• 1,235 TWh Energy Demand
  • 334 GW Installed Capacity
  • 16 % Renewable Share


India is the third largest producer and fourth largest consumer of electricity in the world, covering 29 states and seven Union territories, with a population of over 1.3 billion.

India’s power sector is highly diversified with both conventional sources such as coal, natural gas and nuclear, as well as renewable sources such as hydro, wind and solar. The Government of India has established an ambitious target of achieving 175 GW of renewable power by 2022 to meet the demands of its growing population, as well as supporting its commitment to clean energy.

  • Total Capacity
  • Total Generation
Government of India, Central Electricity Authority, 2017 & 2018

334 GW


Market Design

How is the market structured?

Open Access

Open Access allows consumers an option to use the existing grid to select the power generator of their choice. Consumers who have a demand of greater than 1 MW (or as determined by individual state policies) are eligible for Open Access. The advantage to consumers under this scheme is that the power plant need not be co-located with their premises, thus eliminating the constraints on availability of land/ roof space.

Power may be purchased through the two power exchanges (i.e. traded online on the day-ahead or term-ahead market) or through bilateral transactions.


Bilateral transactions are facilitated through Power Purchase Agreements (PPAs) between the consumer and the power generator at a mutually agreed tariff for a predetermined number of years.

Group Captive Power

Consumers entering into PPAs may also opt for captive power. In this model, a single consumer or group of consumers may either independently develop or engage with a third party to build a power plant by investing a minimum of 26% equity in the plant. Additionally, the customer(s) must consume at least 51% of the power produced by the plant. Such consumers will be exempt from paying the cross-subsidy surcharge.

Rooftop Solar

Rooftop solar may either be self-financed by the consumer or leased by the developer. The rooftop solar system may be connected to the electrical load of the facility. A bi-directional meter will record the import grid electricity and export of solar energy into the grid. This net metering allows for credit to the consumer for energy exported to the grid while at the same time reducing the electrical energy consumed from the grid. The net metering policy is determined by each state regulator.

Each state has its own open access policy that is published and amended by the respective state regulator from time to time.

Price is determined based on the provisions contained in the Electricity Act of 2003 and the National Tariff Policy. Price varies based on point of interconnection (low voltage – LT or high voltage – HT) and by end use classification (domestic, commercial, industrial, agricultural, etc.). Price of electricity includes both a fixed as well as a variable cost and is the price of energy purchased from the DISCOM. Price in each state is determined by the respective state regulator. The regulator does not determine “Cost of Supply” for bilateral PPA deals that are done directly with customer and only determines the open access charges.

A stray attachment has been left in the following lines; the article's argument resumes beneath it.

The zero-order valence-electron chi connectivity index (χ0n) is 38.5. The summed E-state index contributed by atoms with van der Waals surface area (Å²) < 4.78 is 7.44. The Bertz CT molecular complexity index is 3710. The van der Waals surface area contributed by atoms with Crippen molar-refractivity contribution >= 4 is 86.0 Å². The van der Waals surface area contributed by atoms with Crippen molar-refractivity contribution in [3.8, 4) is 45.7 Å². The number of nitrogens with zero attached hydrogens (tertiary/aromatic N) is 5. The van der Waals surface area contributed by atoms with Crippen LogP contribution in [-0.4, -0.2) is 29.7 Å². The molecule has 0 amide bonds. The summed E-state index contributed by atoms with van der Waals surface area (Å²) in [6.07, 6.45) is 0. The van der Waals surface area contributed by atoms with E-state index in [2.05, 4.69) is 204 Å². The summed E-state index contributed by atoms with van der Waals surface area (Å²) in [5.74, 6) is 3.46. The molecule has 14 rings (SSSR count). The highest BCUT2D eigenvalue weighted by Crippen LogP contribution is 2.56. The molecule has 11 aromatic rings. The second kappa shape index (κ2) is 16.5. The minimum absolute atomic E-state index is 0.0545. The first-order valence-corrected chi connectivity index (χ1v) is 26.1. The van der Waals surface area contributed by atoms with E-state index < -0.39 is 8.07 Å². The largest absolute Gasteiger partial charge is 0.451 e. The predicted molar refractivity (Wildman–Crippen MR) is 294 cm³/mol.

India has two exchanges PXIL and IEX. There are different product segments, where participants can choose to transact electricity for durations ranging from a 15-minute block to 11 days.

Consumers can buy power from the power exchange, the local utility or from an independent power producer (IPP) or a combination of these options.

Open Access charges include transmission charges, wheeling charges and cross subsidy surcharge. These charges vary from state to state and depend on the end user classification and point of interconnection to the grid. These charges may be amended by the respective state regulator from time to time.

The verification of buying renewable power can achieved through entering into a Power Purchase Agreement (PPA) for renewable power or by purchasing Renewable Energy Certificates (RECs).

How are RECs (Renewable Energy Certificates) procured? One REC is the equivalent of 1,000 kWhs. RECs are traded on the IEX or PEX, the two power exchanges approved by the central regulator. REC prices are within a band of a floor price and a ceiling price that is determined by the regulator from time to time.

Are renewable Power Purchase Agreements (PPAs) available? Yes

Are Green Tariffs available? No


  • Central Electricity Regulatory Commission (CERC) – The main functions of the CERC include governing tariff of generating companies owned by government and also of private companies that are selling power under a composite scheme, to regulate inter-state transmission and of electricity, and to adjudicate upon disputes involving generating companies and transmission licensees
  • State Electricity Regulatory Commission (SERC) – Each state has an independent regulator that works within the broader framework established by the CERC. The SERCs determine the tariff for generation, supply, transmission and wheeling of electricity, and wholesale, bulk or retail sale within the state; regulate purchase and procurement process of distribution licensees; promote renewable energy by providing suitable grid connectivity; and regulate the purchase of renewable power

Power Exchanges:

  • Distribution companies, transmission companies, power exchanges

System Operators:

  • State Load Dispatch Centers

  • wind Wind
  • solar Solar